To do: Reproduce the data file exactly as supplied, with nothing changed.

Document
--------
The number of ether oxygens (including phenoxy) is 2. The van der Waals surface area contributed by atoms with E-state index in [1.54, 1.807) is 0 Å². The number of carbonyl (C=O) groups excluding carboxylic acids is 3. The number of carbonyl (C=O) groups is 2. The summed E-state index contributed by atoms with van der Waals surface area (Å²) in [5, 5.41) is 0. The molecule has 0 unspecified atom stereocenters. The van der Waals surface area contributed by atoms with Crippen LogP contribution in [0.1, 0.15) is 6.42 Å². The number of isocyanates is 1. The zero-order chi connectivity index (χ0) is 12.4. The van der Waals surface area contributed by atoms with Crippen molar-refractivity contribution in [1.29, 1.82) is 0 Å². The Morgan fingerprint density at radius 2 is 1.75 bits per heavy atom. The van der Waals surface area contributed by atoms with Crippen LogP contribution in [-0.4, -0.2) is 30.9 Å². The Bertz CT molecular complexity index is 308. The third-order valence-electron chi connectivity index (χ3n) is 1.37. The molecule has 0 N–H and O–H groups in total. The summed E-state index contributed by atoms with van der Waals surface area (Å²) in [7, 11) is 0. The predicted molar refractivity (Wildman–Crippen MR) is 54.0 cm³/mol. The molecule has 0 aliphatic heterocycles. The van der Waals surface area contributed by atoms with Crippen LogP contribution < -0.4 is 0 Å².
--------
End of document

The number of ether oxygens (including phenoxy) is 2. The van der Waals surface area contributed by atoms with E-state index in [1.54, 1.807) is 0 Å². The number of carbonyl (C=O) groups excluding carboxylic acids is 3. The number of carbonyl (C=O) groups is 2. The summed E-state index contributed by atoms with van der Waals surface area (Å²) in [5, 5.41) is 0. The molecule has 0 unspecified atom stereocenters. The van der Waals surface area contributed by atoms with Crippen LogP contribution in [0.1, 0.15) is 6.42 Å². The number of isocyanates is 1. The zero-order chi connectivity index (χ0) is 12.4. The van der Waals surface area contributed by atoms with Crippen molar-refractivity contribution in [1.29, 1.82) is 0 Å². The Morgan fingerprint density at radius 2 is 1.75 bits per heavy atom. The van der Waals surface area contributed by atoms with Crippen LogP contribution in [-0.4, -0.2) is 30.9 Å². The Bertz CT molecular complexity index is 308. The third-order valence-electron chi connectivity index (χ3n) is 1.37. The molecule has 0 N–H and O–H groups in total. The summed E-state index contributed by atoms with van der Waals surface area (Å²) in [7, 11) is 0. The predicted molar refractivity (Wildman–Crippen MR) is 54.0 cm³/mol. The molecule has 0 aliphatic heterocycles. The van der Waals surface area contributed by atoms with Crippen LogP contribution < -0.4 is 0 Å².